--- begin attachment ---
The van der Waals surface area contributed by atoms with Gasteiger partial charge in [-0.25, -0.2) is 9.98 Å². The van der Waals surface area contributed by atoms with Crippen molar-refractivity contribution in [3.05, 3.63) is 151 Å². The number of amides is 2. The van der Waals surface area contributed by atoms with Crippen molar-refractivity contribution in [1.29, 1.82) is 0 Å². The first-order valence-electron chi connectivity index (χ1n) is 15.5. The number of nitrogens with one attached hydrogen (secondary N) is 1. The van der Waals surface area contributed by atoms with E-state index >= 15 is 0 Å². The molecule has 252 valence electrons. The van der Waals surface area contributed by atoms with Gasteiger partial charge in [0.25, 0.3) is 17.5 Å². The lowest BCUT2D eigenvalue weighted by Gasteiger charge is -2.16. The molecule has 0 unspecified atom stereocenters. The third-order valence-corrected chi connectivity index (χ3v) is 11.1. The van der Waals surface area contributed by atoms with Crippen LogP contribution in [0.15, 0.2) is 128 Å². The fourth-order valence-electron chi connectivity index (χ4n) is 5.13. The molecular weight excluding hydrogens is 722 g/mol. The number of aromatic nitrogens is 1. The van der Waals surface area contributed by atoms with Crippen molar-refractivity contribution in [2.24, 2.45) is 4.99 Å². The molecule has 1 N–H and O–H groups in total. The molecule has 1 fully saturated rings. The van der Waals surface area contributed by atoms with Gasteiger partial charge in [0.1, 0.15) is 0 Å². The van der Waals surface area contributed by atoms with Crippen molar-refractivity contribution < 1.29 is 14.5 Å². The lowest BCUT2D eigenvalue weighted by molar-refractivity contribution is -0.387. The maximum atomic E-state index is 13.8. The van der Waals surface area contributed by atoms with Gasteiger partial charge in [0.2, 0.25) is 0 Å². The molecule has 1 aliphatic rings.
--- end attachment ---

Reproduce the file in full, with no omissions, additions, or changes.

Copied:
The van der Waals surface area contributed by atoms with Gasteiger partial charge in [-0.25, -0.2) is 9.98 Å². The van der Waals surface area contributed by atoms with Crippen molar-refractivity contribution in [3.05, 3.63) is 151 Å². The number of amides is 2. The van der Waals surface area contributed by atoms with Crippen molar-refractivity contribution in [1.29, 1.82) is 0 Å². The first-order valence-electron chi connectivity index (χ1n) is 15.5. The number of nitrogens with one attached hydrogen (secondary N) is 1. The van der Waals surface area contributed by atoms with E-state index >= 15 is 0 Å². The molecule has 252 valence electrons. The van der Waals surface area contributed by atoms with Gasteiger partial charge in [0.25, 0.3) is 17.5 Å². The lowest BCUT2D eigenvalue weighted by Gasteiger charge is -2.16. The molecule has 0 unspecified atom stereocenters. The third-order valence-corrected chi connectivity index (χ3v) is 11.1. The van der Waals surface area contributed by atoms with Crippen LogP contribution in [0.15, 0.2) is 128 Å². The fourth-order valence-electron chi connectivity index (χ4n) is 5.13. The molecular weight excluding hydrogens is 722 g/mol. The number of aromatic nitrogens is 1. The van der Waals surface area contributed by atoms with Crippen molar-refractivity contribution in [2.24, 2.45) is 4.99 Å². The molecule has 1 N–H and O–H groups in total. The molecule has 1 fully saturated rings. The van der Waals surface area contributed by atoms with Gasteiger partial charge in [0.1, 0.15) is 0 Å². The van der Waals surface area contributed by atoms with Crippen molar-refractivity contribution < 1.29 is 14.5 Å². The lowest BCUT2D eigenvalue weighted by molar-refractivity contribution is -0.387. The maximum atomic E-state index is 13.8. The van der Waals surface area contributed by atoms with Gasteiger partial charge in [0.2, 0.25) is 0 Å². The molecule has 1 aliphatic rings.